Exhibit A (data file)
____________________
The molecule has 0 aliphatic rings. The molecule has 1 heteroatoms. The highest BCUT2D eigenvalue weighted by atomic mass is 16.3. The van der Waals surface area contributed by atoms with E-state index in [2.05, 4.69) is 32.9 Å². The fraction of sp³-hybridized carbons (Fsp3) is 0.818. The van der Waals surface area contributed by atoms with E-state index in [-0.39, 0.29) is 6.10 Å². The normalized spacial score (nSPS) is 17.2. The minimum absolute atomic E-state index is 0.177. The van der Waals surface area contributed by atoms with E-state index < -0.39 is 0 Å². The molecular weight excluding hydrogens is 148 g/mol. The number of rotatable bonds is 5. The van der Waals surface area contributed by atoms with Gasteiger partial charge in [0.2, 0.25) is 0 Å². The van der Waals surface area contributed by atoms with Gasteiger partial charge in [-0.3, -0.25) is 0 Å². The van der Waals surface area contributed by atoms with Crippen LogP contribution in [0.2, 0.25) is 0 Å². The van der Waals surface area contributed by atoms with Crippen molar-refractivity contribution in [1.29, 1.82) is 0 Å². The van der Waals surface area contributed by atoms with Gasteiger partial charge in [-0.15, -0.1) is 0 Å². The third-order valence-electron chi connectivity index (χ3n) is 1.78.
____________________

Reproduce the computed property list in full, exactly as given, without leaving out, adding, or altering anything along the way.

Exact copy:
The molecule has 0 aliphatic rings. The molecule has 1 heteroatoms. The highest BCUT2D eigenvalue weighted by atomic mass is 16.3. The van der Waals surface area contributed by atoms with E-state index in [2.05, 4.69) is 32.9 Å². The fraction of sp³-hybridized carbons (Fsp3) is 0.818. The van der Waals surface area contributed by atoms with E-state index in [-0.39, 0.29) is 6.10 Å². The normalized spacial score (nSPS) is 17.2. The minimum absolute atomic E-state index is 0.177. The van der Waals surface area contributed by atoms with E-state index < -0.39 is 0 Å². The molecular weight excluding hydrogens is 148 g/mol. The number of rotatable bonds is 5. The van der Waals surface area contributed by atoms with Gasteiger partial charge in [0.2, 0.25) is 0 Å². The van der Waals surface area contributed by atoms with Gasteiger partial charge in [-0.3, -0.25) is 0 Å². The van der Waals surface area contributed by atoms with Crippen LogP contribution in [0.2, 0.25) is 0 Å². The van der Waals surface area contributed by atoms with Crippen molar-refractivity contribution in [1.29, 1.82) is 0 Å². The van der Waals surface area contributed by atoms with Gasteiger partial charge in [-0.15, -0.1) is 0 Å². The third-order valence-electron chi connectivity index (χ3n) is 1.78.